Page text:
Real Life in Star Trek, The Eye of the Beholder
This is a discussion of a non-“Free as in Freedom” popular culture franchise property with references to a part of that franchise behind a paywall. My discussion and conclusions are free, but nothing about the discussion or conclusions implies any attack on the ownership of the properties. All the big names are trademarks of the owners and so forth and everything here should be well within the bounds of Fair Use.
The project was outlined in this post, for those falling into this from somewhere else. In short, this is an attempt to use the details presented in Star Trek to assemble a view of what life looks like in the Federation.
This is neither recap nor review; those have both been done to death over fifty-plus years. It is a catalog of information we learn from each episode, though, so expect everything to be a potential “spoiler,” if that’s an irrational fear you have.
Rather than list every post in the series here, you can easily find them all on the startrek tag page.
The Eye of the Beholder
This episode is probably the most interesting for how much it feels like it could have been a well-received episode of the original series, with a variety of “special effects” and a relatively straightforward societal issue to examine.
Captain’s log, stardate 5501.2. We are orbiting the planet Lactra VII. Our mission is to discover the whereabouts or fate of a six member science crew. Voice contact having yielded nothing, a landing party beamed aboard to see if the deserted ship’s log and computers could give us any information.
The name “Lactra” appears to be original to this episode. I can find occasional uses of it as a brand name for assorted products, but they all seem more recent.
SPOCK: A capability, I’m afraid, out of the reach of most humans.
MCCOY: You Vulcans are the most impossible, unimaginative…
KIRK: Bones, that’s not helping the situation.
At least someone is getting called out for racism…
KIRK: I’ll see if I can pick up anything on my communicator. This is Captain Kirk of the USS Enterprise, calling the crew of the Ariel. Come in please. Come in.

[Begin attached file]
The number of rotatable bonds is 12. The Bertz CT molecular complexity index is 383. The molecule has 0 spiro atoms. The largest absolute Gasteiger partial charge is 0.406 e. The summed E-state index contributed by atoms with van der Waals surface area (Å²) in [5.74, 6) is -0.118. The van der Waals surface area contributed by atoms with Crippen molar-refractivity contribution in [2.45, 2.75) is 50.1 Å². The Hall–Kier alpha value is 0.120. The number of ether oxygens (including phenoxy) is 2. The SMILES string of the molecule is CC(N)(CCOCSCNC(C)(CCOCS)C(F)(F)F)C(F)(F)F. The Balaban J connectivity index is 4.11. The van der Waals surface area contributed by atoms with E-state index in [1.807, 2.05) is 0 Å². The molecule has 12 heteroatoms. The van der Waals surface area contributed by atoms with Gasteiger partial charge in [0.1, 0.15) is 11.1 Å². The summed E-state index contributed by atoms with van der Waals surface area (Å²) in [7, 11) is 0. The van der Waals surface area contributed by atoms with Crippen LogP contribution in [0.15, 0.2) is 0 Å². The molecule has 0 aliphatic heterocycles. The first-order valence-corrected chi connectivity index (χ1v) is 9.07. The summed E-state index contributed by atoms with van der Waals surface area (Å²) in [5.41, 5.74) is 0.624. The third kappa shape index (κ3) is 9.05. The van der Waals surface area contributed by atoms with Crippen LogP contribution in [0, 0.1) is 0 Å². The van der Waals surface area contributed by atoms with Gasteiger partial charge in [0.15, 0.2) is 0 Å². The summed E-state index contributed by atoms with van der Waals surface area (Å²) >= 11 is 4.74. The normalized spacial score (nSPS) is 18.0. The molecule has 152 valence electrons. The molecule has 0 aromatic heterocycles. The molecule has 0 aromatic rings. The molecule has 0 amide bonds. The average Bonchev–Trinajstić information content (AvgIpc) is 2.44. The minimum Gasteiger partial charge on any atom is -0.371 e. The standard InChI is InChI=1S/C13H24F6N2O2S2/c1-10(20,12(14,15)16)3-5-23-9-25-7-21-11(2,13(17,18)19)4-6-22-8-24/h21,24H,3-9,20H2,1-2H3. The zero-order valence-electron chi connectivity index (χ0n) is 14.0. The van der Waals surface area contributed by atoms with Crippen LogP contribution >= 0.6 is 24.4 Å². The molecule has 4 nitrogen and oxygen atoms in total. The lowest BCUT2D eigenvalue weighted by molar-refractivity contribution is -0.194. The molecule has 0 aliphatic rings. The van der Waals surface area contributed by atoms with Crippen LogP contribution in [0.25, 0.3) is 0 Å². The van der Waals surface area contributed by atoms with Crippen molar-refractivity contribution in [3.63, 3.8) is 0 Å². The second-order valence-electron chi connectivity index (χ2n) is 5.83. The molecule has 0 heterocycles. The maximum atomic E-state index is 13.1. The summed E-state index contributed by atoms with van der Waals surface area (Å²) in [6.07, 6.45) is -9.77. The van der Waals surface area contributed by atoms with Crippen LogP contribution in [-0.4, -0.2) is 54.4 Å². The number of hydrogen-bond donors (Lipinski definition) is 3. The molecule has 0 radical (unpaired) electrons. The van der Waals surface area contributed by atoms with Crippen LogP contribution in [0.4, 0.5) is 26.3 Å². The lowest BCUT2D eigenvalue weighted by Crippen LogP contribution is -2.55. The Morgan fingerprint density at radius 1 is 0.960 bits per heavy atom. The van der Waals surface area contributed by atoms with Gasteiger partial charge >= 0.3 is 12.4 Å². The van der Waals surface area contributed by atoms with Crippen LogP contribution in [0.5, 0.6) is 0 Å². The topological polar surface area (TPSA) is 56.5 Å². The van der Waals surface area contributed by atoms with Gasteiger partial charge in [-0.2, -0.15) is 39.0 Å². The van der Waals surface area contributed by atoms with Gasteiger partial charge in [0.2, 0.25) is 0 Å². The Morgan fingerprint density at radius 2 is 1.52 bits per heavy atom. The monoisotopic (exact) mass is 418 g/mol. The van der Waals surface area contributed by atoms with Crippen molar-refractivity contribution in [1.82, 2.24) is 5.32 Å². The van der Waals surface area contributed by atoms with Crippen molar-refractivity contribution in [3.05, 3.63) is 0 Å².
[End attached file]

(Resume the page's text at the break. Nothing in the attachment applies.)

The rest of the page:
The Ariel is presumably named for the Shakespeare character, though the crew may have also had the Sylvia Plath poem in mind, too.
SPOCK: Captain, the beast, did it seem familiar to you?
KIRK: I’ve seen something very like it on Canopus III, but that’s light years from here. Still, this desert area is the same as on Canopus.
Canopus has come up in the series since Where No Man Has Gone Before, though I don’t believe that an episode has actually taken place there.
SPOCK: Doctor, your lack of scientific interest is amazing.
Again, it’s nice to have these things pointed out so that I don’t need to interpret the events…
KIRK: No. They’re like the dragons on Maravel. The stun charge should get them.
This may be a reference to Val-Maravel, a somewhat-famous French commune.
MCCOY: Well, if we came upon an alien creature we’d never seen before, the first thing we’d do is to make sure it was free of harmful bacteria. Then we’d see if it was intelligent.
Is that what they’d do, though? I feel like they frequently encounter new aliens, and purging them of bacteria not only hasn’t come up but is potentially destructive.
Eventually, we get a look at “an Earth-like environment,” constructed by the telepathic beings. Presumably, the teardrop-curves bear some resemblance to Earth’s current architecture.
KIRK: Offhand, I’d say we learned to keep our hands off.
I have to admit that I’m not comfortable how strongly Kirk implies that the Federation routinely captures space-faring individuals to put them on display, and I don’t see another reasonable interpretation. I mean, if they’re actually learning this lesson, this may mean that the Federation now needs to investigate zoos for intelligent creatures that may have been previously overlooked.
Anyway, in case anybody feels like the plot about people used as zoo exhibits is implausible, I’d be remiss if I neglected to point people at Ota Benga, a Congolese man who was exhibited at the Bronx Zoo in 1906, “partnered” with a feral chimpanzee.
We find the adaptation for this episode as Star Trek Log Eight. The last four books in the series cover one episode apiece.
“Captain’s log, stardate 5537.1. The Enterprise is embarked, for a change, on a routine follow-up mission—to search for a survey ship overdue for repot-in in the vicinity of Epsilon Scorpii, last known to be investigating the system of a G4 sun designated Lactra on Federation starcharts.”